Q: Karl, your performance as Bones is so impressive. Were you a fan of the original series?
Karl: Yes, I would define myself as a long-time fan of the original series. I watched it as a boy, religiously, every Saturday morning. About two years before I found out that they were making this new Star Trek, I bought the entire DVD box set and watched it with my son. So, when they started casting, I didn’t necessarily need to go back and study up. I felt that I knew the characters and the archetypes and the relationships really, really well. It was a wonderful experience.
Q: Bruce, can you talk about playing Captain Pike and what preparation you did for the role?
Bruce: Yeah, the first thing I did was go back and watch “The Cage” and “The Menagerie,” of course, and then, I went back and watched the whole series, all three years, soup to nuts. But, I realized pretty quickly that the dilemma that Jeffrey Hunter’s Pike faces is very different from what my Pike faces. He’s conflicted over whether or not he will remain with Starfleet, and the Pike that I play has no such dilemma. My Pike’s dilemma is more about whether or not to trust the young Kirk. So, there was some latitude there for me.
Q: Are you drawn to playing these commanding officer roles?
Bruce: I suppose I am. I don’t know that I’m inordinately drawn to playing people with authority. If I am, it’s probably because I have so little of my own. But, I’m just generally just drawn to story. I’m of an age where, if the story is good, often there is a strong character that’s my age.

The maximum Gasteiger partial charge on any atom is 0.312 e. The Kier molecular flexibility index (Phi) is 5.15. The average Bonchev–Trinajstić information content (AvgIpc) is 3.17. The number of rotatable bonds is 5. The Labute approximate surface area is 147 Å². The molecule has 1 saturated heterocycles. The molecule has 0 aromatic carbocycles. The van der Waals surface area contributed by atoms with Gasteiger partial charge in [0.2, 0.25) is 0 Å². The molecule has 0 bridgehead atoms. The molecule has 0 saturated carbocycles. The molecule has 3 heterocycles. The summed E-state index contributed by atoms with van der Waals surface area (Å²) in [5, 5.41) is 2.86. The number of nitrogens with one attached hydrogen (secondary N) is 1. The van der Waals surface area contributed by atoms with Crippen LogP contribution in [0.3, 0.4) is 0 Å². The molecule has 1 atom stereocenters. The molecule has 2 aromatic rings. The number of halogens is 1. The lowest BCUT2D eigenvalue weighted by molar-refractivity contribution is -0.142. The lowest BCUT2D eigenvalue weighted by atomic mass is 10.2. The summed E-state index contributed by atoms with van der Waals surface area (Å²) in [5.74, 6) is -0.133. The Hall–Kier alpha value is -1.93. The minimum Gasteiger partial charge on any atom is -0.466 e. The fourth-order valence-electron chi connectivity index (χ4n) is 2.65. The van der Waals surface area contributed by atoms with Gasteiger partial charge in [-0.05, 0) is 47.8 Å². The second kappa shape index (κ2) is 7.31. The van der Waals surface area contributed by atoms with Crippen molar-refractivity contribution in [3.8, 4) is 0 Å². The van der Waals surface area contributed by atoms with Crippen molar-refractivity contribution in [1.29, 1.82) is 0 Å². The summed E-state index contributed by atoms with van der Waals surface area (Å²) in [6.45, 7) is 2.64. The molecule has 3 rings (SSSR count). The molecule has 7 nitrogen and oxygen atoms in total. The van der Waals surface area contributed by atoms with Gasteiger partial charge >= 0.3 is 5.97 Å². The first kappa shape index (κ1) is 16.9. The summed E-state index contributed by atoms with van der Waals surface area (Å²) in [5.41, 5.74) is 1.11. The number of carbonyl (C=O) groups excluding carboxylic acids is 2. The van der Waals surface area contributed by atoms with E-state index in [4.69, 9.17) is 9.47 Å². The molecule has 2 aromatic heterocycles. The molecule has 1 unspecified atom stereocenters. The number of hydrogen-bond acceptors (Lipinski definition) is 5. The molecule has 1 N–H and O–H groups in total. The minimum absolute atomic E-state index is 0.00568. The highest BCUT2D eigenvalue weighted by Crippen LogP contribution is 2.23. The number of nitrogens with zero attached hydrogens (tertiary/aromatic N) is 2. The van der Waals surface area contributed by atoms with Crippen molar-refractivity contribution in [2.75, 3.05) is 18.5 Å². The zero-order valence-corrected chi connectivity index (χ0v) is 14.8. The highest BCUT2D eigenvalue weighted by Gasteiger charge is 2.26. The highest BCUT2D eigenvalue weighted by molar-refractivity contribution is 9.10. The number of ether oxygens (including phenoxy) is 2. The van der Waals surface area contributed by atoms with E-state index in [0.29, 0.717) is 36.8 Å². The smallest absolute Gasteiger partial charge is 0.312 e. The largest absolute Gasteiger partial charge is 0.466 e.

Q: What was the best part about your Pike? What attracted you to this?
Bruce: What attracted me to the whole process was J.J.’s enthusiasm and the strength of his spirit. Once we got on the set, there was so much positive energy. It was really a terrific experience, from beginning to end.
Q: Zach, did J.J. give you any tips or words of wisdom, about playing this role, that really stuck out to you?
Zachary: I remember when I first sat down with J.J. to talk to him about playing the role, I was in there for 45 minutes, and I think he spoke for about 43 of them. There was such an overwhelming vision and enthusiasm and clarity about what he wanted this to be and, more importantly, what he didn’t want it to be. And that, for me, set a really solid framework, in which we were all allowed to play and explore and discover, on our own. It was a very collaborative spirit, and a very optimistic spirit, in terms of the kind of story he wanted to tell. And, the people that fell in line with that, really gave 100% to make sure that that happened — actors, designers, musicians, all the people that were involved. Almost 1,000 people worked on this film. And that, for me, is a testament to him and his vision.
Q: Was it difficult to find the fine line of playing a character that is supposed to be emotionless, but that does has some emotions?
Zachary: Well, I think it’s a common misconception that Spock doesn’t feel emotion. I think he feels emotion very deeply, but he’s just restricted in the way that he’s able to express it. To speak on the earlier question about the relationship between Spock and Uhura, that dynamic provides a lot of levity and humor between Kirk and Spock and between Kirk and Uhura, but between Spock and Uhura, I think it actually represents a depth, whereby Uhura is almost a canvas onto whom Spock can project the emotion that he is not able to express himself. For me, it was about cultivating a deeply rooted inner life, and not being able to do much, other than to hold on to it, which can be frustrating as an actor, especially when, around me, my fellow actors are emoting and running about, and having a good time. Obviously, it’s a formidable challenge, and one that I was really excited to be faced with.
Q: What kind of actor and man did you discover Leonard Nimoy to be?